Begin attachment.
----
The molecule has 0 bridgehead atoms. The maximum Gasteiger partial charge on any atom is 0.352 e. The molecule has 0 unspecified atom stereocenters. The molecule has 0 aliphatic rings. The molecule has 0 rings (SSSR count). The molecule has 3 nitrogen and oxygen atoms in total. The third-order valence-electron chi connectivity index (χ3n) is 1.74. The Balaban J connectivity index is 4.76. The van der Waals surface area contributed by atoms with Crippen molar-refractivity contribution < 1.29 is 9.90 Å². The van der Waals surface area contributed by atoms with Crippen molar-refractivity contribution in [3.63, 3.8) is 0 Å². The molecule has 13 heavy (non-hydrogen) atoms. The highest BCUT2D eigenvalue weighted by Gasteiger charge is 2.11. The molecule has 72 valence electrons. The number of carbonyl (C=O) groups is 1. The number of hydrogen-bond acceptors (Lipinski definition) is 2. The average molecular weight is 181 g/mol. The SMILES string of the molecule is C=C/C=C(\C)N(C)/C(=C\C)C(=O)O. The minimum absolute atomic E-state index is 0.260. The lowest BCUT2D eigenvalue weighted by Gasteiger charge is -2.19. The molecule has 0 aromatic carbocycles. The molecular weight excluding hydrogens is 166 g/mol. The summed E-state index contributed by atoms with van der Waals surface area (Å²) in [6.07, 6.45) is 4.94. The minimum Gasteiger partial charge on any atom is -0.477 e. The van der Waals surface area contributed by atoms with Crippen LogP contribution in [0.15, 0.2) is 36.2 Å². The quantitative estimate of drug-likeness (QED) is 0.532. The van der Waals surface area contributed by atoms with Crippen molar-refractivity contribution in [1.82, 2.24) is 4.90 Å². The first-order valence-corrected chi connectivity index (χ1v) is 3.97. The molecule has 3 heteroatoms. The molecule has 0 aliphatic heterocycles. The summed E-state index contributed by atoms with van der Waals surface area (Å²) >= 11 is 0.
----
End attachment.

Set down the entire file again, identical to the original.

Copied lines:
The molecule has 0 bridgehead atoms. The maximum Gasteiger partial charge on any atom is 0.352 e. The molecule has 0 unspecified atom stereocenters. The molecule has 0 aliphatic rings. The molecule has 0 rings (SSSR count). The molecule has 3 nitrogen and oxygen atoms in total. The third-order valence-electron chi connectivity index (χ3n) is 1.74. The Balaban J connectivity index is 4.76. The van der Waals surface area contributed by atoms with Crippen molar-refractivity contribution < 1.29 is 9.90 Å². The van der Waals surface area contributed by atoms with Crippen molar-refractivity contribution in [3.63, 3.8) is 0 Å². The molecule has 13 heavy (non-hydrogen) atoms. The highest BCUT2D eigenvalue weighted by Gasteiger charge is 2.11. The molecule has 72 valence electrons. The number of carbonyl (C=O) groups is 1. The number of hydrogen-bond acceptors (Lipinski definition) is 2. The average molecular weight is 181 g/mol. The SMILES string of the molecule is C=C/C=C(\C)N(C)/C(=C\C)C(=O)O. The minimum absolute atomic E-state index is 0.260. The lowest BCUT2D eigenvalue weighted by Gasteiger charge is -2.19. The molecule has 0 aromatic carbocycles. The molecular weight excluding hydrogens is 166 g/mol. The summed E-state index contributed by atoms with van der Waals surface area (Å²) in [6.07, 6.45) is 4.94. The minimum Gasteiger partial charge on any atom is -0.477 e. The van der Waals surface area contributed by atoms with Crippen LogP contribution in [0.15, 0.2) is 36.2 Å². The quantitative estimate of drug-likeness (QED) is 0.532. The van der Waals surface area contributed by atoms with Crippen molar-refractivity contribution in [1.82, 2.24) is 4.90 Å². The first-order valence-corrected chi connectivity index (χ1v) is 3.97. The molecule has 3 heteroatoms. The molecule has 0 aliphatic heterocycles. The summed E-state index contributed by atoms with van der Waals surface area (Å²) >= 11 is 0.